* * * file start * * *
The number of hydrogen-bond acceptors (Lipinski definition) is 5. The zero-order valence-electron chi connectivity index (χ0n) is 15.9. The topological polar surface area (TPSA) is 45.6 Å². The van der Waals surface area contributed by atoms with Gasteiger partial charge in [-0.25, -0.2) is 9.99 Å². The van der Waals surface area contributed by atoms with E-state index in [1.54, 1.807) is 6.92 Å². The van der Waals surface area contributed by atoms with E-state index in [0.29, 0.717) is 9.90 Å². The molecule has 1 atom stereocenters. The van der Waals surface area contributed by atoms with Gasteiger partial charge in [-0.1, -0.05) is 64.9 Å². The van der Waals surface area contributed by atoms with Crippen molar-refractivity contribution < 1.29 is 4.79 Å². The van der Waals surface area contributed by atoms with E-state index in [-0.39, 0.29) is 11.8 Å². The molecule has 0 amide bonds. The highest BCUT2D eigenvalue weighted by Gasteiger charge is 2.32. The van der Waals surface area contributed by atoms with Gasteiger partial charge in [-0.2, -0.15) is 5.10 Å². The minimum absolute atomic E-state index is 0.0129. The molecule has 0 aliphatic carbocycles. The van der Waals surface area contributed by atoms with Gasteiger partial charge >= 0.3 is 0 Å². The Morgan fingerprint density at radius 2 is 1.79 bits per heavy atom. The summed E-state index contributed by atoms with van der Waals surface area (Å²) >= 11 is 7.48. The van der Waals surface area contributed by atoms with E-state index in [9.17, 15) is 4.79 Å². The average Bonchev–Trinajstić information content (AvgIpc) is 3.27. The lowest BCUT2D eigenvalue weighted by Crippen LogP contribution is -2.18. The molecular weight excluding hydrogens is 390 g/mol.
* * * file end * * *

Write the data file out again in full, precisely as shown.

The number of hydrogen-bond acceptors (Lipinski definition) is 5. The zero-order valence-electron chi connectivity index (χ0n) is 15.9. The topological polar surface area (TPSA) is 45.6 Å². The van der Waals surface area contributed by atoms with Gasteiger partial charge in [-0.25, -0.2) is 9.99 Å². The van der Waals surface area contributed by atoms with E-state index in [1.54, 1.807) is 6.92 Å². The van der Waals surface area contributed by atoms with E-state index in [0.29, 0.717) is 9.90 Å². The molecule has 1 atom stereocenters. The van der Waals surface area contributed by atoms with Gasteiger partial charge in [-0.1, -0.05) is 64.9 Å². The van der Waals surface area contributed by atoms with Crippen molar-refractivity contribution < 1.29 is 4.79 Å². The van der Waals surface area contributed by atoms with E-state index in [-0.39, 0.29) is 11.8 Å². The molecule has 0 amide bonds. The highest BCUT2D eigenvalue weighted by Gasteiger charge is 2.32. The van der Waals surface area contributed by atoms with Gasteiger partial charge in [-0.2, -0.15) is 5.10 Å². The minimum absolute atomic E-state index is 0.0129. The molecule has 0 aliphatic carbocycles. The van der Waals surface area contributed by atoms with Gasteiger partial charge >= 0.3 is 0 Å². The Morgan fingerprint density at radius 2 is 1.79 bits per heavy atom. The summed E-state index contributed by atoms with van der Waals surface area (Å²) >= 11 is 7.48. The van der Waals surface area contributed by atoms with E-state index in [9.17, 15) is 4.79 Å². The average Bonchev–Trinajstić information content (AvgIpc) is 3.27. The lowest BCUT2D eigenvalue weighted by Crippen LogP contribution is -2.18. The molecular weight excluding hydrogens is 390 g/mol.